Wildfires Has New York Homeowners In a “For Sale” State of Mind

The Canadian wildfire smoke drifting across the northern U.S. may be doing something the nation’s sluggish economy could not – boost American residential home sales.

According to data analysis from FindStorageFast, a storage unit services provider, Google searches for the term “sell my home fast” skyrocketed by 2,147% in New York City on June 7, at the height of the wildfire smoke in the Big Apple.

The smoke has U.S. residents reaching for face masks and shelter, especially in New York City.

According to a study from IQAir, New York’s air quality ranks among the worst in the country.

“The city has been covered by a blanket of orange smog due to smoke from Canada’s wildfires, resulting in hazardous air quality for millions,” the storage company noted in a June 8 statement. “Authorities have instructed residents to remain inside.”

The urge to sell their homes and leave New York comes at a time when the U.S. residential real estate market is in a flat-growth mode in June, a time when home sales activity is historically highly active.

High interest rates and low home inventory are the main reasons for slow home sales activity, but it won’t be easy for New Yorkers to sell their properties fast. The median home sales price in the city stands at $650,000 and with mortgage rates well over 6%, buyers likely won’t be lining up to overpay for a home in smoke-filled New York.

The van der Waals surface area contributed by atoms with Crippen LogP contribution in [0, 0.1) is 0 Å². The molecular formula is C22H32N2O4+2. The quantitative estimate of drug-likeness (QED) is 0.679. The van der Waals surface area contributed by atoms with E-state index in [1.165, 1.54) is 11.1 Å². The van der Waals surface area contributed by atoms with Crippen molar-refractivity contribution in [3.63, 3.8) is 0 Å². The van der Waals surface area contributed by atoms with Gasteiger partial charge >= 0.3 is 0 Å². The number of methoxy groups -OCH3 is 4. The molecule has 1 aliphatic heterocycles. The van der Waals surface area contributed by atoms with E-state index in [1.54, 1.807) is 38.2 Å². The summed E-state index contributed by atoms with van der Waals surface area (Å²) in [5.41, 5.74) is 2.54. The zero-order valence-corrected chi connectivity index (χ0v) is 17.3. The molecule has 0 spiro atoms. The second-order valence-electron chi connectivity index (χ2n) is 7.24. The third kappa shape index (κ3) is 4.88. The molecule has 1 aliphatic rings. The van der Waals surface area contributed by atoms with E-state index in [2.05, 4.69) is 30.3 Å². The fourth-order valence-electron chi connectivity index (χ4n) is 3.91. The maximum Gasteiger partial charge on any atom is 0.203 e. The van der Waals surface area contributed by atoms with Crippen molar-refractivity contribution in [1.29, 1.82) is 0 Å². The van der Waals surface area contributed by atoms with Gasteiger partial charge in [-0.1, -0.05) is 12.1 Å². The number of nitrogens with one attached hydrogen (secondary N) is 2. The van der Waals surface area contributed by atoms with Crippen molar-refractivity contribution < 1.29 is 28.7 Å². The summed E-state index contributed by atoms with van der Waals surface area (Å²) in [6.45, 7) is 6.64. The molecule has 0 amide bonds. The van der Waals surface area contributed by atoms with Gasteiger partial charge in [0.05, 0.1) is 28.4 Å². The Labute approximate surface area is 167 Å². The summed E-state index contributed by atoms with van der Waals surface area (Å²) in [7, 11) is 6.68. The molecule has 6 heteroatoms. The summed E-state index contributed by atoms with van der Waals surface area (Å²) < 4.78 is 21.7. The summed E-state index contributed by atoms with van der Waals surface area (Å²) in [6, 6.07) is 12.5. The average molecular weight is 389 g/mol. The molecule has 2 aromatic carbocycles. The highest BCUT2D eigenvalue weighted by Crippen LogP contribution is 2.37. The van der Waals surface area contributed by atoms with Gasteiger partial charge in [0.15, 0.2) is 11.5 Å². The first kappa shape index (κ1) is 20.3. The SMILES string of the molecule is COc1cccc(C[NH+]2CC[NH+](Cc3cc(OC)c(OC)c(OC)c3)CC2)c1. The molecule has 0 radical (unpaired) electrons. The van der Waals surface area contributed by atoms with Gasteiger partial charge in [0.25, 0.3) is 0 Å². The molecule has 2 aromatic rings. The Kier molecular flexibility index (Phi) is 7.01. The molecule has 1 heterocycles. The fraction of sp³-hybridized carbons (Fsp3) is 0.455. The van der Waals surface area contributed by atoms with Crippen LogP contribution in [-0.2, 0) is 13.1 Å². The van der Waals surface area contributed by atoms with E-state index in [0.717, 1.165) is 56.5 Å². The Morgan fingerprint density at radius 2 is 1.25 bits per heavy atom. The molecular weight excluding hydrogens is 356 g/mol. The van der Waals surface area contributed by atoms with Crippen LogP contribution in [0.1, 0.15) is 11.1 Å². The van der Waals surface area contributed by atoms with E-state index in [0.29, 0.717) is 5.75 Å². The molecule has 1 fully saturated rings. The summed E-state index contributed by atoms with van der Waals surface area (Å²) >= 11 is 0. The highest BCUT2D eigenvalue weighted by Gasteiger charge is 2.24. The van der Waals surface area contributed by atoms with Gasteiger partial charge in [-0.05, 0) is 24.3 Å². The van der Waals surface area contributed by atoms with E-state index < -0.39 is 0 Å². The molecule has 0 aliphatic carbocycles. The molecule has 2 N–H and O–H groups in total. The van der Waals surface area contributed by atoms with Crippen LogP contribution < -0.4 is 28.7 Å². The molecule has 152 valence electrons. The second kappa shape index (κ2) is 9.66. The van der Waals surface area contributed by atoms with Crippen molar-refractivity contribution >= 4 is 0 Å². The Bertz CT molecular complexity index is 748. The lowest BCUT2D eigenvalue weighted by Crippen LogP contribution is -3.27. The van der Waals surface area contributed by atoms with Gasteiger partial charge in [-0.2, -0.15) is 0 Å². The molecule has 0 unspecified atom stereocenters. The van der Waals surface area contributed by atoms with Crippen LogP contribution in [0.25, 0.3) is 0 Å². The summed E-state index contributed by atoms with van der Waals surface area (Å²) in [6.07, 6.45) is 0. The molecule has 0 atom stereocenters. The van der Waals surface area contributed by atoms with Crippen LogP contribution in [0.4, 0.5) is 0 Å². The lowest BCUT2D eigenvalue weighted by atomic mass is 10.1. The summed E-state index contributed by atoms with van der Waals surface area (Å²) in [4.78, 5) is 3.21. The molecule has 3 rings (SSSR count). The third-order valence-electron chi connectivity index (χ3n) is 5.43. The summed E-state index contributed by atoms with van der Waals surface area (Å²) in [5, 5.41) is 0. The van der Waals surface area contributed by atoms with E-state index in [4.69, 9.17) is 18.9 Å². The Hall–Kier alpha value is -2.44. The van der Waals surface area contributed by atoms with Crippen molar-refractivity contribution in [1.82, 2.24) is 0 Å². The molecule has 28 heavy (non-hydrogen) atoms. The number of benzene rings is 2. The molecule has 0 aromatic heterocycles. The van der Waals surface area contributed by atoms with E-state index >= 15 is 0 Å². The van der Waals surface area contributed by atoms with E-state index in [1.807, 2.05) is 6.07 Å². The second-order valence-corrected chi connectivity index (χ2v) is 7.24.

“With rising inflation rates, property values have surged, but homeowners and sellers still aren’t in a prime position to benefit,” said D’Arcy Hunter, CEO, and founder at FindStorageFast. “High rental and purchase prices and banks not willing to lend means that first-time buyers can’t afford to cover down payments.”

“Sellers also cannot afford to repurchase in central urban areas,” Hunter added. “With the report showing that New York’s air quality is currently among the world’s worst, it is clear to see why New Yorkers are tempted to sell at this time.”

“As the housing market becomes a bigger challenge in America, it will be interesting to see if this spike translates into more listings and sales and what this may mean for the city’s housing market long-term,” Hunter said.

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